This is one of the toughest pieces that I will ever have to write. It’s less than three hours since I found out that my friend, travel partner and website co-founder Stewart Allen passed away last night at the age of 37. No details are known about what happened, but Stew revealed on Friday that he was undergoing tests for an undiagnosed illness which may have been lymphoma – though that’s not to say that it was the cause of his untimely passing. However, this post is not about the sadness of his passing but the celebration of his life and how his fingerprints can be found all over the world of wrestling.
Born on September 5, 1977, Stew caught the pro-wrestling bug early by watching British grappling on Saturday afternoons before finding the World Wrestling Federation and National Wrestling Alliance. Moving from his home of Ballymena in Northern Ireland to London to study law helped him to truly absorb himself in the wrestling scene and he became a fixture in the audience as well as immersing himself in whatever he could find to watch on videotapes or DVDs, which led to him discovering women’s wrestling courtesy of Beth Phoenix’s appearances in Ohio Valley Wrestling alongside Aaron Stevens and Shelly Martinez.
An interest with the Glamazon led him to find SHIMMER: Women Athletes, as she competed on the first two volumes before signing with World Wrestling Entertainment. Mass purchasing of the DVDs followed and then led to ChickFight, which was holding its first UK show on January 14, 2007 – which is the day I met the guy who would become one of my closest friends.
Officially, Stew and I were podcasting rivals as we had audio shows – and while the $&M show was more about the British scene and Powerslam Radio focussed more on WWE & TNA, women’s wrestling was a place where things overlapped as both he and I were keen on the rising scene. In fact, it was Stew who advised me on which SHIMMER volume should be my first foray into the product. We crossed paths again three months later at ChickFight VIII and against at ChickFight IX two months after that, and by this point were were pretty familiar with each other and the women’s wrestling outlook. A four-man squad emerged with Stew, myself, Steve McCullagh and Matthew Jones musing over the idea of going to Chicago the following year to catch a SHIMMER event, and the idea became a reality. As it turned out, one trip turned into 12, with Stew hopping the Atlantic twice a year to support the world’s best female wrestlers, as well as taking in trips to New York and Montreal to watch the likes of Jersey All Pro Wrestling and NCW Femmes Fatales.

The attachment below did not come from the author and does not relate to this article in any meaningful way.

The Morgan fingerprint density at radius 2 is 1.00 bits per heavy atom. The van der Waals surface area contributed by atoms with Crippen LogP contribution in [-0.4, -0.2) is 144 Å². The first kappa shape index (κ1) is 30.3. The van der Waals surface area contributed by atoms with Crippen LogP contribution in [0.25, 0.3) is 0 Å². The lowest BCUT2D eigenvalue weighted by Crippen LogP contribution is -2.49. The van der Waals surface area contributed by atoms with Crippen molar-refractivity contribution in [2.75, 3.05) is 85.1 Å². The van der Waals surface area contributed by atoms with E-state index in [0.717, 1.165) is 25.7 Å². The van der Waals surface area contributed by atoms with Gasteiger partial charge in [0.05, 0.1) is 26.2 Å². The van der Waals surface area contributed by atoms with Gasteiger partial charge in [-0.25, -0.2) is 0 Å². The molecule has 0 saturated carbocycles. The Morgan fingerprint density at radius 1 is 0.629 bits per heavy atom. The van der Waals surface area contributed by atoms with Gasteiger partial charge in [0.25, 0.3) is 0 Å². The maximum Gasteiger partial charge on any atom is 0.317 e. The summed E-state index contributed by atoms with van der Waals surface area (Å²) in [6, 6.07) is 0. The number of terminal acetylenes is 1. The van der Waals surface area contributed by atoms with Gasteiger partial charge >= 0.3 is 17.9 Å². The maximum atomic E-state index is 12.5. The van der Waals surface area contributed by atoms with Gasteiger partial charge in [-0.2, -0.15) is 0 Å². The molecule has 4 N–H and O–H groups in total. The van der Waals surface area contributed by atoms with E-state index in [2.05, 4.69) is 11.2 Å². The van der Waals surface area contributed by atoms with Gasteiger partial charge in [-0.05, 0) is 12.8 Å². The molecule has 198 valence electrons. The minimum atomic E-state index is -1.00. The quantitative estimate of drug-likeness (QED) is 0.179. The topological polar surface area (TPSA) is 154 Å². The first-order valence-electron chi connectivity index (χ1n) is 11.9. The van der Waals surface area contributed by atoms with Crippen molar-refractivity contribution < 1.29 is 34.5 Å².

While visitors to this website will know Stew for his writing and his tireless work on the Women Of Wrestling Podcast – started on a semi-whim in mid-2009 when he and I agreed that there wasn’t enough focus on female wrestlers, the stories that they have to tell and the experiences that they have had – he has been involved in many different aspects of the wrestling scene. As well as being a writer for Fighting Spirit Magazine, he has provided commentary for New Japan Pro Wrestling, CMLL, Dragon Gate UK and Bellatrix as well as for Mixed Martial Arts broadcasts shown around the world.
In addition, he has helped numerous wrestlers over the years to expand themselves by suggesting them to promoters and encouraging said wrestlers to dream bigger than they ever thought possible. While he never had the final say, his recommendations came highly regarded and have seen numerous men and women to achieve in this business. Never asking for preferential treatment, favours or public shows of gratitude, his selfless and tireless work to help others is woven through promotions on both sides of the Atlantic. Even during his recent bout of ill health he reached out and offered support to British wrestler Kris Travis, who has recently undergone surgery for stomach cancer and is facing months of chemotherapy. On a personal level, he was there to offer a sensitive ear when I was going through tough times and I will always be grateful for that. That’s just the sort of guy he was – he would put others ahead of himself, always.
A fan of Arsenal, KISS, Star Wars, James Bond and much more, Stew had many passions and many people who he could call his friends. One of them left her own personal message on Twitter:
Stew supported Paige from day one and followed her ascent from a Norfolk Doll in her mid-teens to the Diva sensation which she is today, and wrote a big piece when she debuted in Florida Championship Wrestling in January 2012 about his hopes for her – all of which have come to fruition. She will never have a more supportive and dedicated fan.
A look at how many people have mentioned his passing on Twitter shows just how many lives he’s touched. His own Twitter bio reads ‘The world is rarely a fair place. That’s why it has people like me.’
The world is a little more unfair now that he’s not part of it.
Rest easy Stew – you’ll never know how much you meant to so many people.
David Stewart Allen
September 5, 1977 – October 13, 2014